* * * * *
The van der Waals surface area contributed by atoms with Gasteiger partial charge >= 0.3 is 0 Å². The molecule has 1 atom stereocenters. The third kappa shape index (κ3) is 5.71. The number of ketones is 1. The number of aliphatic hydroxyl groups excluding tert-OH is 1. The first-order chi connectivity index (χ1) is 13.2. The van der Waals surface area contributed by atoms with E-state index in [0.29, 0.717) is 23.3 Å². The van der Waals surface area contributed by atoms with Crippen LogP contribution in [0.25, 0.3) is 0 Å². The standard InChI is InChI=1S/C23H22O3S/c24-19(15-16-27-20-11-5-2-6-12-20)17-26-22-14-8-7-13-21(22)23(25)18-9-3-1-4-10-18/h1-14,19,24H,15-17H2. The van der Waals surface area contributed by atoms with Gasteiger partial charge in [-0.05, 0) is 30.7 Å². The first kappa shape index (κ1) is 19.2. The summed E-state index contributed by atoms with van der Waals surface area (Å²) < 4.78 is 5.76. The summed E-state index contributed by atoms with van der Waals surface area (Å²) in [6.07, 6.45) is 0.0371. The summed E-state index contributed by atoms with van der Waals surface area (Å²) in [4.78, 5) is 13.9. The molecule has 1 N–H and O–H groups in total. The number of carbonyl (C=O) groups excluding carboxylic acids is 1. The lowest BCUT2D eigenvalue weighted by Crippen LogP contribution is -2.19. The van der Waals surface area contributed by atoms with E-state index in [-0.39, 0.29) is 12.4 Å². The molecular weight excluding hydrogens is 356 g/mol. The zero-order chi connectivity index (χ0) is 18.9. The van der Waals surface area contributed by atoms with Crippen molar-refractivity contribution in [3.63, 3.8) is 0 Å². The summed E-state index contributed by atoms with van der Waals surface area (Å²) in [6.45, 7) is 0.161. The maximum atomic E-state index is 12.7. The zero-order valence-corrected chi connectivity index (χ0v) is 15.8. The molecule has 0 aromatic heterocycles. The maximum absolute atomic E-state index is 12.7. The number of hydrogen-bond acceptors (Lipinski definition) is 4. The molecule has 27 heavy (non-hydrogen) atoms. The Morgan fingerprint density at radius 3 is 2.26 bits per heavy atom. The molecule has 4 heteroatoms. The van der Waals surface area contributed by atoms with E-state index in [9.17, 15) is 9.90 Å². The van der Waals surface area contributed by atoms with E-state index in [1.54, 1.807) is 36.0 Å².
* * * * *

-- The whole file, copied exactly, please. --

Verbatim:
The van der Waals surface area contributed by atoms with Gasteiger partial charge >= 0.3 is 0 Å². The molecule has 1 atom stereocenters. The third kappa shape index (κ3) is 5.71. The number of ketones is 1. The number of aliphatic hydroxyl groups excluding tert-OH is 1. The first-order chi connectivity index (χ1) is 13.2. The van der Waals surface area contributed by atoms with E-state index in [0.29, 0.717) is 23.3 Å². The van der Waals surface area contributed by atoms with Crippen LogP contribution in [0.25, 0.3) is 0 Å². The standard InChI is InChI=1S/C23H22O3S/c24-19(15-16-27-20-11-5-2-6-12-20)17-26-22-14-8-7-13-21(22)23(25)18-9-3-1-4-10-18/h1-14,19,24H,15-17H2. The van der Waals surface area contributed by atoms with Gasteiger partial charge in [-0.05, 0) is 30.7 Å². The first kappa shape index (κ1) is 19.2. The summed E-state index contributed by atoms with van der Waals surface area (Å²) < 4.78 is 5.76. The summed E-state index contributed by atoms with van der Waals surface area (Å²) in [6.07, 6.45) is 0.0371. The summed E-state index contributed by atoms with van der Waals surface area (Å²) in [4.78, 5) is 13.9. The molecule has 1 N–H and O–H groups in total. The number of carbonyl (C=O) groups excluding carboxylic acids is 1. The lowest BCUT2D eigenvalue weighted by Crippen LogP contribution is -2.19. The van der Waals surface area contributed by atoms with E-state index in [-0.39, 0.29) is 12.4 Å². The molecular weight excluding hydrogens is 356 g/mol. The zero-order chi connectivity index (χ0) is 18.9. The van der Waals surface area contributed by atoms with Crippen molar-refractivity contribution in [3.63, 3.8) is 0 Å². The summed E-state index contributed by atoms with van der Waals surface area (Å²) in [6.45, 7) is 0.161. The maximum atomic E-state index is 12.7. The zero-order valence-corrected chi connectivity index (χ0v) is 15.8. The molecule has 0 aromatic heterocycles. The maximum absolute atomic E-state index is 12.7. The number of hydrogen-bond acceptors (Lipinski definition) is 4. The molecule has 27 heavy (non-hydrogen) atoms. The Morgan fingerprint density at radius 3 is 2.26 bits per heavy atom. The molecule has 4 heteroatoms. The van der Waals surface area contributed by atoms with E-state index in [9.17, 15) is 9.90 Å². The van der Waals surface area contributed by atoms with E-state index in [1.54, 1.807) is 36.0 Å².